Obstacles to new NAFTA deal include process for resolving disputes, ‘rules of origin’ for autos

Negotiators from Canada, Mexico and the United States have begun their seventh round of discussions for a new, or modernized, North American Free Trade Agreement. And while the dissolution of NAFTA seemed very likely several months ago, negotiations are still alive.

To this point, results of the trilateral discussions have been mixed — consensus on some changes, but continued disagreement on issues such as dispute resolution and “rules of origin” that could ultimately block a new deal from being reached. According to Scotty Greenwood, CEO of the Canadian American Business Council, the big question right now is this: “Do the political leaders want to come to an agreement by late March?” If not, NAFTA discussions may halt because of Mexico’s pending presidential election. Greenwood sees three possible scenarios.

1) Reach an agreement in the areas in most need of change, declare that NAFTA has been modernized, and conclude discussions.
2) Announce that there are no plans to tear up NAFTA, but that the agreement needs a comprehensive review and update. Under this scenario, negotiators would continue at their own pace. 
3) The United States withdraws from NAFTA and tries to reach separate bilateral trade agreements.
One major sticking point in NAFTA negotiations involves the process for settling trade disputes. Currently, they are heard by a trilateral NAFTA court. U.S. Trade Representative Robert Lighthizer wants the process moved to the U.S. court system (for cases that involve the United States).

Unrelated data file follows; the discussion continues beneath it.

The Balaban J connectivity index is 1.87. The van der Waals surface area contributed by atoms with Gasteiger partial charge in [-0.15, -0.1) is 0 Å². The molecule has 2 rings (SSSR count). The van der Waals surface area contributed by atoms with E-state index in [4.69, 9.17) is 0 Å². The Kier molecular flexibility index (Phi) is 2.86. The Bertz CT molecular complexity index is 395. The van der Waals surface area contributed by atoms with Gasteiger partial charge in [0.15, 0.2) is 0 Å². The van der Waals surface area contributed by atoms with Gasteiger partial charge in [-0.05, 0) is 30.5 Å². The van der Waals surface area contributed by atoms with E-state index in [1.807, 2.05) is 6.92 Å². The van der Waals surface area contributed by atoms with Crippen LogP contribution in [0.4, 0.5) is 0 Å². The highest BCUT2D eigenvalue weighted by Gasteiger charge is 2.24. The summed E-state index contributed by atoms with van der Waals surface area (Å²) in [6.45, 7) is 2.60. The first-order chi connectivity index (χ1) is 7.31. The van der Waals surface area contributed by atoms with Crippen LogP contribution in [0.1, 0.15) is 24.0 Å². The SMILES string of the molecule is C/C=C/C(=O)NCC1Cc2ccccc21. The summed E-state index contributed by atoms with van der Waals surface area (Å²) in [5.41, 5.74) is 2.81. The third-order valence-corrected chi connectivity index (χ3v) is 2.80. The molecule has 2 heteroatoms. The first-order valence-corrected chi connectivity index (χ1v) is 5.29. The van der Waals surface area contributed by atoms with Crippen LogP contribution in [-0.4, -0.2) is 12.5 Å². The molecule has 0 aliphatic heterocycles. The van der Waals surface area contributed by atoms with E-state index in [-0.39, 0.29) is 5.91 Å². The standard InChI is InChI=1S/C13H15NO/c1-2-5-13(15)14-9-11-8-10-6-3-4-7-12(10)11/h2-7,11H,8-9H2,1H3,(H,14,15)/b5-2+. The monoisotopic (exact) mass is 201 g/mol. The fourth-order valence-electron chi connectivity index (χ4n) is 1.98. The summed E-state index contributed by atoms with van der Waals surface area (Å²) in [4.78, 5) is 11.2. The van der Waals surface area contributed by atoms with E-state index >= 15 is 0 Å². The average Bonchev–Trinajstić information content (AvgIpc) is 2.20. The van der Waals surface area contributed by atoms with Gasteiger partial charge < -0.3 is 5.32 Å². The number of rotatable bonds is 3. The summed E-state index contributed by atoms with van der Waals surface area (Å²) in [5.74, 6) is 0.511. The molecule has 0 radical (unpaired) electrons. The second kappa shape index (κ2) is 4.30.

Another obstacle is a proposed revision by the United States to the “rules of origin” for automobiles. Right now, for vehicles to avoid tariffs, at least 62.5 percent of their net cost must come from NAFTA countries. That threshold would be raised to 85 percent under the U.S. proposal; the Trump administration also wants a minimum U.S. content quota of 50 percent.
New trade rules are often considered after complaints by an affected industry, but this wasn’t the case with the proposed changes to the auto rules.“The U.S. auto industry doesn’t like [the proposal] and doesn’t support it,” Greenwood notes.
President Donald Trump’s opposition to trade agreements such as NAFTA was a cornerstone of his 2016 presidential campaign. But the fact that he has not yet withdrawn from the three-nation pact may be partly due to the work of farm groups and manufacturers in highlighting the impact of a NAFTA dissolution on state economies.
U.S. Sen. Charles Grassley of Iowa told Bloomberg News that ending NAFTA could cause a rural depression, or at least a Midwestern agricultural depression. The U.S. Chamber of Commerce issued a report in the fall ranking the states that would be hardest hit by a NAFTA withdrawal; most were in the Midwest. While the trade pact has caused job losses in this region due to companies moving operations to Mexico, some workers have benefited.
For example, according to the chamber’s report, about 39 percent of Michigan’s total GDP comes from trade, and 65 percent of that trade is with Canada and Mexico. In Wisconsin, close to half of the products from the state’s manufacturing sector go to Canada or Mexico, and Mexico is the largest export market for the state’s dairy industry.
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Stateline Midwest: March 20182.88 MB